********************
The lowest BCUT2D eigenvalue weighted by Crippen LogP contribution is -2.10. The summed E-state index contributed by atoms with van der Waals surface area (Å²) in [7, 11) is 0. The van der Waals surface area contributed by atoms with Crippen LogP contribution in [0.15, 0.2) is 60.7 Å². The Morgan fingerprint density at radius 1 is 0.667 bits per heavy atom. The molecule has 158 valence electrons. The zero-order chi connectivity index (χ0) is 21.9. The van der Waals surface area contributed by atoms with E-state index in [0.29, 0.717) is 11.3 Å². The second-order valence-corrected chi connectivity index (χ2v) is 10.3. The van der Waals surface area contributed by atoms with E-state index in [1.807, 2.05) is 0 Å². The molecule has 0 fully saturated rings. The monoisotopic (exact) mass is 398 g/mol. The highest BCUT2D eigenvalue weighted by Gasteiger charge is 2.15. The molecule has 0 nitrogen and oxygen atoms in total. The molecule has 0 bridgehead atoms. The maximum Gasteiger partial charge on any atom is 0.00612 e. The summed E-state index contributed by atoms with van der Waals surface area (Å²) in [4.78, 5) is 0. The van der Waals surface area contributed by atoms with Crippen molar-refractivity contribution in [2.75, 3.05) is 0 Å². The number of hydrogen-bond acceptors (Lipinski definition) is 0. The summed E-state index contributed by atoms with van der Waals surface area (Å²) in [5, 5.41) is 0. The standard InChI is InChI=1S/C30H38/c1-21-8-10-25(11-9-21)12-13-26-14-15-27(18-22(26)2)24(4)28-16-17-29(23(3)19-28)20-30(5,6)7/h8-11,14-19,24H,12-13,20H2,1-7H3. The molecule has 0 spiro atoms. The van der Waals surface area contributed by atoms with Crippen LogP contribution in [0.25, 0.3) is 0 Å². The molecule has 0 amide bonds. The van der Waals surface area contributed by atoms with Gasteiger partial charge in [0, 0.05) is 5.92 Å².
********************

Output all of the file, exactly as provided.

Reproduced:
The lowest BCUT2D eigenvalue weighted by Crippen LogP contribution is -2.10. The summed E-state index contributed by atoms with van der Waals surface area (Å²) in [7, 11) is 0. The van der Waals surface area contributed by atoms with Crippen LogP contribution in [0.15, 0.2) is 60.7 Å². The Morgan fingerprint density at radius 1 is 0.667 bits per heavy atom. The molecule has 158 valence electrons. The zero-order chi connectivity index (χ0) is 21.9. The van der Waals surface area contributed by atoms with E-state index in [0.29, 0.717) is 11.3 Å². The second-order valence-corrected chi connectivity index (χ2v) is 10.3. The van der Waals surface area contributed by atoms with E-state index in [1.807, 2.05) is 0 Å². The molecule has 0 fully saturated rings. The monoisotopic (exact) mass is 398 g/mol. The highest BCUT2D eigenvalue weighted by Gasteiger charge is 2.15. The molecule has 0 nitrogen and oxygen atoms in total. The molecule has 0 bridgehead atoms. The maximum Gasteiger partial charge on any atom is 0.00612 e. The summed E-state index contributed by atoms with van der Waals surface area (Å²) in [4.78, 5) is 0. The van der Waals surface area contributed by atoms with Crippen molar-refractivity contribution in [2.75, 3.05) is 0 Å². The number of hydrogen-bond acceptors (Lipinski definition) is 0. The summed E-state index contributed by atoms with van der Waals surface area (Å²) in [5, 5.41) is 0. The standard InChI is InChI=1S/C30H38/c1-21-8-10-25(11-9-21)12-13-26-14-15-27(18-22(26)2)24(4)28-16-17-29(23(3)19-28)20-30(5,6)7/h8-11,14-19,24H,12-13,20H2,1-7H3. The molecule has 0 spiro atoms. The van der Waals surface area contributed by atoms with Crippen LogP contribution in [0.25, 0.3) is 0 Å². The molecule has 0 amide bonds. The van der Waals surface area contributed by atoms with Gasteiger partial charge in [0, 0.05) is 5.92 Å².